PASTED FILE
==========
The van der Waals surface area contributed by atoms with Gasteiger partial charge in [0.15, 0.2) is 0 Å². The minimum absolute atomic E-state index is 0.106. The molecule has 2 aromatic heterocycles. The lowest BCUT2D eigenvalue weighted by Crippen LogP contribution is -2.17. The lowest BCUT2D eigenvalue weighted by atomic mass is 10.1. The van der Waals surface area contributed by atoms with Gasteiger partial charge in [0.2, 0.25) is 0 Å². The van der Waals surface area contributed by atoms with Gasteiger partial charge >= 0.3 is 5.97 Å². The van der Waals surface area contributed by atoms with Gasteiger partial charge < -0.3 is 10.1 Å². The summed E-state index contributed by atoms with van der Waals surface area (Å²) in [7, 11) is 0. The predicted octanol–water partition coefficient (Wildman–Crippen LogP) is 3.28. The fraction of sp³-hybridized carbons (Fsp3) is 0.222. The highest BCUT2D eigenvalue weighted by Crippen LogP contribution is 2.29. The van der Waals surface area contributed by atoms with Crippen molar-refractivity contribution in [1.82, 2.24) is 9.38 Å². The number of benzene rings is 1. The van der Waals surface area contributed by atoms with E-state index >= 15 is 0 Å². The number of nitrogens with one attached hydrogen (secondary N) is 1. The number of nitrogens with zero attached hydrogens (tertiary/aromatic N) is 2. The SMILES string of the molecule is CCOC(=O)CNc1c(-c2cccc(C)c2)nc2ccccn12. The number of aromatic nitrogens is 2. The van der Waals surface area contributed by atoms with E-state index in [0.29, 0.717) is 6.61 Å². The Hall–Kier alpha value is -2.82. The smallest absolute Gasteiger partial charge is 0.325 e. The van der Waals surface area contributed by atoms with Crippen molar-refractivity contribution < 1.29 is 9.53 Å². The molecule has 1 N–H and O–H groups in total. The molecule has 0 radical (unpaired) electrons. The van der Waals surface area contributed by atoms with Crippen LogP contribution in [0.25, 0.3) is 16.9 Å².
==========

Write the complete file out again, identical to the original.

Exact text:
The van der Waals surface area contributed by atoms with Gasteiger partial charge in [0.15, 0.2) is 0 Å². The minimum absolute atomic E-state index is 0.106. The molecule has 2 aromatic heterocycles. The lowest BCUT2D eigenvalue weighted by Crippen LogP contribution is -2.17. The lowest BCUT2D eigenvalue weighted by atomic mass is 10.1. The van der Waals surface area contributed by atoms with Gasteiger partial charge in [0.2, 0.25) is 0 Å². The van der Waals surface area contributed by atoms with Gasteiger partial charge >= 0.3 is 5.97 Å². The van der Waals surface area contributed by atoms with Gasteiger partial charge < -0.3 is 10.1 Å². The summed E-state index contributed by atoms with van der Waals surface area (Å²) in [7, 11) is 0. The predicted octanol–water partition coefficient (Wildman–Crippen LogP) is 3.28. The fraction of sp³-hybridized carbons (Fsp3) is 0.222. The highest BCUT2D eigenvalue weighted by Crippen LogP contribution is 2.29. The van der Waals surface area contributed by atoms with Crippen molar-refractivity contribution in [1.82, 2.24) is 9.38 Å². The number of benzene rings is 1. The van der Waals surface area contributed by atoms with E-state index >= 15 is 0 Å². The number of nitrogens with one attached hydrogen (secondary N) is 1. The number of nitrogens with zero attached hydrogens (tertiary/aromatic N) is 2. The SMILES string of the molecule is CCOC(=O)CNc1c(-c2cccc(C)c2)nc2ccccn12. The number of aromatic nitrogens is 2. The van der Waals surface area contributed by atoms with E-state index in [0.29, 0.717) is 6.61 Å². The Hall–Kier alpha value is -2.82. The smallest absolute Gasteiger partial charge is 0.325 e. The van der Waals surface area contributed by atoms with Crippen molar-refractivity contribution < 1.29 is 9.53 Å². The molecule has 1 N–H and O–H groups in total. The molecule has 0 radical (unpaired) electrons. The van der Waals surface area contributed by atoms with Crippen LogP contribution in [0.25, 0.3) is 16.9 Å².